Thanks to the Wetlands Protection Act, projects that alter wetlands must create new wetlands as mitigation.  Walkers at Norumbega Reservoir may spot this new wetland which was required mitigation as part of MWRA’s water supply improvement project.  (Photo by Michele Grzenda)

Wetlands are Wonderful!

Weston wetlands have a number of important values. They provide wildlife habitat, protect drinking water supplies, and create flood storage.  Wetlands can be ‘dry’ most of the year and therefore, you may be unaware that you have wetlands on or near your property.  The Massachusetts Protection Act regulates any activity proposed within 100-feet of wetlands or 200-feet of perennial (year-round) flowing streams, even on private property.  Over half of the recent wetland loss in Massachusetts is the result of illegal filling and alteration of this critical habitat.  If you are contemplating conducting any work on your land (i.e. cutting live or dead trees or shrubs, expanding lawn, re-grading, building), please contact the Conservation Office at 781-786-5068.  To learn more about the importance of wetlands, please visit:

Black Swallow-wort
Black Swallow-wort is an invasive plant that takes over fields

Massachusetts Prohibited Plants and Non-Invasive Alternatives

The 2016 drought in Massachusetts has caused damage to even established landscape plants. As plants need to be replaced this fall and in the coming year, it will be important to help customers understand that some plants in their landscapes are on the Massachusetts Prohibited Plants List and are no longer available for sale at nurseries and garden centers. Plants on the Prohibited Plants List are invasive in Massachusetts and are no longer permitted to be sold or grown in the state. Some of these are common landscape plants, and need to be replaced with non-invasive alternatives. Plants that are determined to be invasive can have the following characteristics:

  • Few or no natural enemies (insects or diseases)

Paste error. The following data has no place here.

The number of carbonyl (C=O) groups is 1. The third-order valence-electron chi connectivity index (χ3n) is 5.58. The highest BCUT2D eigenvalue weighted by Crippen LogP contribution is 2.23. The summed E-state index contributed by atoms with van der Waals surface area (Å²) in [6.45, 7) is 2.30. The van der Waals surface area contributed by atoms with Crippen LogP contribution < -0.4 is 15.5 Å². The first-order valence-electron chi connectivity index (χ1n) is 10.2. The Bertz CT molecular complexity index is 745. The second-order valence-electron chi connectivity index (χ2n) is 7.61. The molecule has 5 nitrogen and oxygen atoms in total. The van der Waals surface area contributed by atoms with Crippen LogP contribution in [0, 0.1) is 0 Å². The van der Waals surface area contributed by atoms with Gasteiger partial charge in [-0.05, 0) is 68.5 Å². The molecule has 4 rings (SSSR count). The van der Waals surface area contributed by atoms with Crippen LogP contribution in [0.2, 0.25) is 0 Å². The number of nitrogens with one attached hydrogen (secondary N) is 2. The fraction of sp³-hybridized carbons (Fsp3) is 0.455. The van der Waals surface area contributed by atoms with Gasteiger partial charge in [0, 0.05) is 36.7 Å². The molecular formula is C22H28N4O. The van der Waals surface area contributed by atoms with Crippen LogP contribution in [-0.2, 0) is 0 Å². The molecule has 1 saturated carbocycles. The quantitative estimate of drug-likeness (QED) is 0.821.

• Grow and mature rapidly
  • Spread quickly
  • Can flower and set seed over a long period of time (generally produce a lot of seed)
  • Thrive in many conditions
  • Difficult to control
  • Outside of natural range
  • Likely to cause harm to the environment or economy
  • Invade natural habitats
  • Outcompete other plants for resources (light, water, nutrients, space)

For more information, please see:

Weston is home to many Red-tailed hawks
Weston is home to several species of hawks, including this red-tailed hawk

Fall Hawk Migration has begun!

(From Mass Audubon Website)
Although fall hawk migration started in August with small numbers of migrating hawks already on the move, September is usually the best month for fall hawkwatching. Thousands of hawks that breed north of 
Massachusetts, along with the young of the year, move through Massachusetts in significant concentrations every fall.

Most numerous of these species is the broad-winged hawk, which at times can be seen in flocks, of hundreds or occasionally even thousands of birds,  soaring high into the sky in groups called “kettles." The next most commonly seen September migrants are sharp-shinned hawks, American kestrels, ospreys, northern harriers (a.k.a. marsh hawks), and turkey vultures. Get more details here:

MassWildlife Monthly September 2016 Newsletter

MassWildlife and MassDOT Work Together to Help Monarch Butterflies -   MassWildlife and MassDOT received a $21,500 grant from the U.S. Fish & Wildlife Service to support efforts to increase habitat for pollinating insects by seeding highway median and roadside areas with a mix of milkweed and other native plants for pollinators. This 
project is part of an ongoing partnership between the two agencies.

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